July 11, 2021: Roundup & Myth Busting
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Table of Contents
Delta Variant Update: Dominant Variant and Potentially Different Symptoms
The Delta variant is now the most common variant of COVID-19, with recent CDC data showing 51.7% of COVID-19 cases in the U.S. being due to the Delta variant. In addition, at least 24 states have seen increases of at least 10% in COVID-19 cases recently, largely due to the Delta variant. Recent reports as well as data from the Zoe COVID Symptom Study suggest that while most of the symptoms are the same as for the original strain of COVID-19, other symptoms seem to be more common now than others. What seemed to be less common symptoms before are currently some of the most common reported symptoms, including headache and sore throat. Symptoms such as a fever and persistent cough, however, are still some of the most common symptoms.
COVID-19 Vaccine Update
According to the CDC, 159 million people in the U.S. are currently fully vaccinated, about 47.9% of the total population. This is not a significant increase compared to previous weeks, showing that vaccination rates have slowed significantly. This comes as recent data has suggested that over 99% of current COVID-19 deaths have been in unvaccinated individuals. While there are breakthrough cases in fully vaccinated people, the data clearly shows that vaccinations are effective. In addition, unvaccinated individuals can further harm others as they are more likely to get infected and thus continue to infect others and increase the chance of the virus mutating further. COVID-19vaccines are effective, and if you have any questions or concerns, please reach out to us or to your primary care provider!
Chicago Releases Report Linking Historical and Current Systemic Racism to Health Outcomes
Last month, the Chicago Department of Public Health released a report directly linking Black Chicagoans' health outcomes to the continued legacy of systemic racism. Up until recently, public health has placed the responsibility of health outcomes on the individual, while ignoring the great impact that systems and environments have on health outcomes. Public health now recognizes that where people live, work, grow, and play determines access to healthcare, education, transportation, safety, food, and jobs, and that structures and policies, both current and historical, have heavy influence on those factors. This historic and continued racism in Chicago’s systems has led to drastic health inequities between racial populations. The life expectancy gap between Black and non-black Chicagoans is 9.2 years and that gap continues to widen. Chicago, like many other cities, is racially segregated due to a legacy of political and economic exclusion such as redlining, local government policies, and violence. These factors have a direct influence on health outcomes. Without access to affordable grocery stores, liveable wages, safe and reliable transportation, and quality education, due to community disinvestment and racist policies and practices, population health suffers. The Chicago Department of Public Health is leading a call to action with Health Chicago 2025, which is a plan to improve the health of residents and close the widening health inequities. Being honest and naming racism as a factor in health is a step towards addressing disparate health outcomes. Without understanding how structures, policies, and practices came to be, we can’t hope to undo them.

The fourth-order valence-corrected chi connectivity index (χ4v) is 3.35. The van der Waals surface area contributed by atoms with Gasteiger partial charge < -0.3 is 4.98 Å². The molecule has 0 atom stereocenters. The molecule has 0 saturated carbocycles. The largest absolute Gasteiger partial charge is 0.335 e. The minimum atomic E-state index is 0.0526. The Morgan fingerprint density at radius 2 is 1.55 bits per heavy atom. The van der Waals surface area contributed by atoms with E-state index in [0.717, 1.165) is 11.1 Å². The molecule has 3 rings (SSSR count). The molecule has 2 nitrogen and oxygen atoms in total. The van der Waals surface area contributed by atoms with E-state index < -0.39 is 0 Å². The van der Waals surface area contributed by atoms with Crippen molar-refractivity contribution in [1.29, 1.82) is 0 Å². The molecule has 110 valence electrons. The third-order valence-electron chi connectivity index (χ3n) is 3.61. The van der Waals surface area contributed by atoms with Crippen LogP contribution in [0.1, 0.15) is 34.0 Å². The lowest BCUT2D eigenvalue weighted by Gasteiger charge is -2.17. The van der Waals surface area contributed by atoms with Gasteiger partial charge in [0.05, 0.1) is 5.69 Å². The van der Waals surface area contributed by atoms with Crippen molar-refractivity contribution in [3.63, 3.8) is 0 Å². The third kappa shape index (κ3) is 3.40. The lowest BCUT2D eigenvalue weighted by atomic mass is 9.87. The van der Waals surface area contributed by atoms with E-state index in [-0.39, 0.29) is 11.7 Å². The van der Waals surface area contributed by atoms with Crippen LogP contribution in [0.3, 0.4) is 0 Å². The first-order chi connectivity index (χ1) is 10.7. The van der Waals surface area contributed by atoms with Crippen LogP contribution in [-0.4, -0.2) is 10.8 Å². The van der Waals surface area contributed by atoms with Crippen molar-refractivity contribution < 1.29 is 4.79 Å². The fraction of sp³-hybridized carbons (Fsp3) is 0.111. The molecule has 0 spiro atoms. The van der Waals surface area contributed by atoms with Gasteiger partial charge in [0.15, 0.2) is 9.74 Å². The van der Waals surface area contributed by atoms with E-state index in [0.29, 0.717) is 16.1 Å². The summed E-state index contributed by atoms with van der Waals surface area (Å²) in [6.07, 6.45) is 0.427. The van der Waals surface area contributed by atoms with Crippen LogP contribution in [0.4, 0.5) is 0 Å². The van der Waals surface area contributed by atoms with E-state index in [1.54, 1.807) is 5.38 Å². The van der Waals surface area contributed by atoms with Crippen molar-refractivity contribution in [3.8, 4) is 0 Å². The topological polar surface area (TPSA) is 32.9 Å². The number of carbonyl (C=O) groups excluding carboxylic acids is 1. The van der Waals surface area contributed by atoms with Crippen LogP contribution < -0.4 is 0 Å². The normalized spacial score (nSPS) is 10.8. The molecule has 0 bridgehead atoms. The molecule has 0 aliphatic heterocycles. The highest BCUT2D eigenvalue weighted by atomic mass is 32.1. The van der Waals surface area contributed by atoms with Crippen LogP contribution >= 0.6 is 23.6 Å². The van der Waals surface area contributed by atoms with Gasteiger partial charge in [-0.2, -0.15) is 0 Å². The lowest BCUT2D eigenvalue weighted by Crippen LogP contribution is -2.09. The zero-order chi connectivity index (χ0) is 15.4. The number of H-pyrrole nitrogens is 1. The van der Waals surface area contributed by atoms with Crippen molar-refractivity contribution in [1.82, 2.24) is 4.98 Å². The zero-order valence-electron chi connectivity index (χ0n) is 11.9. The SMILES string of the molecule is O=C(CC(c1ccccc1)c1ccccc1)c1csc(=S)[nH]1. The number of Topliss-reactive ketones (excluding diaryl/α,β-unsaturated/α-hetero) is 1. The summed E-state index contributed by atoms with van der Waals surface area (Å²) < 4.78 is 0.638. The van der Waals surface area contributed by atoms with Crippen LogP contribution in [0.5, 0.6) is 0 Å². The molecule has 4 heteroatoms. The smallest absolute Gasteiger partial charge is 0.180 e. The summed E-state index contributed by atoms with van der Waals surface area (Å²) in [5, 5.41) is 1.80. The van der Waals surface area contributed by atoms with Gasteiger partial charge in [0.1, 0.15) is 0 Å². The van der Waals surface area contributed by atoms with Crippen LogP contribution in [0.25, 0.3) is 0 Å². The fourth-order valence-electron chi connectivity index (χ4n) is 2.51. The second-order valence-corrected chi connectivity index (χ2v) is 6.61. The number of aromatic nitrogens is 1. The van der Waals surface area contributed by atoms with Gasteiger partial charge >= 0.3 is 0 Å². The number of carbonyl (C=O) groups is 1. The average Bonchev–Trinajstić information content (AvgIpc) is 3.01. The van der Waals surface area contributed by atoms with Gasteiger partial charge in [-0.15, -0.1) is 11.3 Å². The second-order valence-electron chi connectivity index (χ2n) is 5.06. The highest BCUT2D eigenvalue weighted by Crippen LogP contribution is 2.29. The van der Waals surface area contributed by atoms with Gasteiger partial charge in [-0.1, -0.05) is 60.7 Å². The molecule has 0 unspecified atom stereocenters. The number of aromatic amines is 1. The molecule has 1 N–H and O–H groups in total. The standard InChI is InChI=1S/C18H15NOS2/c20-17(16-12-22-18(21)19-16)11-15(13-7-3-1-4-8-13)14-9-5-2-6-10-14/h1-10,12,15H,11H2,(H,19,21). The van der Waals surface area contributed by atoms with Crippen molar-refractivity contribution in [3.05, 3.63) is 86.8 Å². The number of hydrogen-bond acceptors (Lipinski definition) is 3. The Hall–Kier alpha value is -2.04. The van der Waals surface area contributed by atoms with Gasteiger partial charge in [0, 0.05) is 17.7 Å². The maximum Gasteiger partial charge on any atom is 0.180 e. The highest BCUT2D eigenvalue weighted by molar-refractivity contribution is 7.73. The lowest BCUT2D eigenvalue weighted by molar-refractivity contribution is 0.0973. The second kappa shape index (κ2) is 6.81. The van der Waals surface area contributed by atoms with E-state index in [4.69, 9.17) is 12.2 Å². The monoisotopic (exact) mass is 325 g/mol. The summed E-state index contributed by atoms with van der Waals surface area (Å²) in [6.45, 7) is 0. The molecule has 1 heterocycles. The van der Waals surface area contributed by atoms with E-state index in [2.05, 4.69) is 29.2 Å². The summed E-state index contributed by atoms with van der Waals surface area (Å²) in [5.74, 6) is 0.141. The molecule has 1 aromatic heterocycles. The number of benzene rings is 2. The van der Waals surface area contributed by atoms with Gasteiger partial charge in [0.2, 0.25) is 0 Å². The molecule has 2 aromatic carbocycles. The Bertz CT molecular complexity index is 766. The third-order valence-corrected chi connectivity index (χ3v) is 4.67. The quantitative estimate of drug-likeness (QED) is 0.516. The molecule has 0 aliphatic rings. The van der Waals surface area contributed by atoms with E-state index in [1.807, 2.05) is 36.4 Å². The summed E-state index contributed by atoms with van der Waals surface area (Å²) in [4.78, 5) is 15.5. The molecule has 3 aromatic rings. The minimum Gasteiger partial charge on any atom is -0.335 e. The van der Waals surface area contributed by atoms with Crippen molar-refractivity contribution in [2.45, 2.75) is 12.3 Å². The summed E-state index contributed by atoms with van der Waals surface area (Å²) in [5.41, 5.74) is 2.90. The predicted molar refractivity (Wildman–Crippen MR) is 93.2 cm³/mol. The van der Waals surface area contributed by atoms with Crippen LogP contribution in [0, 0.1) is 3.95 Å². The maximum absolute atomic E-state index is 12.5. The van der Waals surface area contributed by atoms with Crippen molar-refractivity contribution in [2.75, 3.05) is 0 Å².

Colorado Enacts Police Reforms
Colorado enacted several important law enforcement and criminal justice reforms this week, which could serve as a model for other states. While the moves do not defund the police or radically change the overall model of policing, and therefore fall far short of what is necessary, the steps are positive and may be more likely to pass in the near-term in other states.
In response to the death of a 23-year-old Black man, Elijah McClain, after police gave him ketamine, a new law prohibits police from using ketamine or from directing EMS to use it. EMS can now only administer it in prehospital situations in "justifiable medical emergencies" and are subject to a variety of requirements, including having proper training and equipment. The law also requires that police officers "intervene, without regard for chain of command, to prevent or stop another peace officer from using ketamine in pursuance of the other peace officer's duties."
Among the other changes:
"Peace officers are required to intervene to prevent or stop unlawful force by another peace officer"
Law enforcement officers cannot be fired, disciplined, harassed, or reassigned for disclosing a "violation of law or policy committed by another peace officer" or "a danger to public health or safety"
Colorado state patrol can now be sued for misconduct (civil suits were already allowed against local law enforcement officers)
Requires "body-worn camera recordings be released within 21 days from the date of the complaint of misconduct to within 21 days from the date of the request for the video recording"
Adds sanctions for failing to activate a body cam or failing to release footage
Moves up the date by which "all local law enforcement agencies and the state patrol" must provide body cams to their officers to July 1, 2022 (a year earlier than earlier laws required)
Requires bond hearings with 48 hours of arrival at a jail or holding center
"Colorado governor signs wave of criminal justice bills into law, including ketamine measure spurred by Elijah McClain’s death"
"Governor Polis signs legislation to reshape Colorado's criminal justice system"
"HB21-1250: Measures to Address Law Enforcement Accountability"
"HB21-1251: Appropriate Use Of Chemical Restraints On A Person"
Racism, Sexism, and Transphobia in the Olympics
In the past few weeks, several policies and practices have come to attention that disportionately affect athletes who are Black, women, and/or trans.
Hair Cap Ban: Earlier this month, the International Swimming Federation (FINA) stated that hair caps by Soul Cap will not be permitted for competitions. Soul Cap makes hair caps that are larger and are suited for natural hair or protective hairstyles that are common for Black people, and particularly Black women. FINA’s ruling states that the hair caps did not follow the natural form of the head and that elite athletes have never used or required to use caps of such size. This exclusion of hair caps is based on racist ideas that white hair and head shapes are the norm and “natural.” This ruling eliminates any acknowledgement of inherent diversity in humans and that everybody has different needs.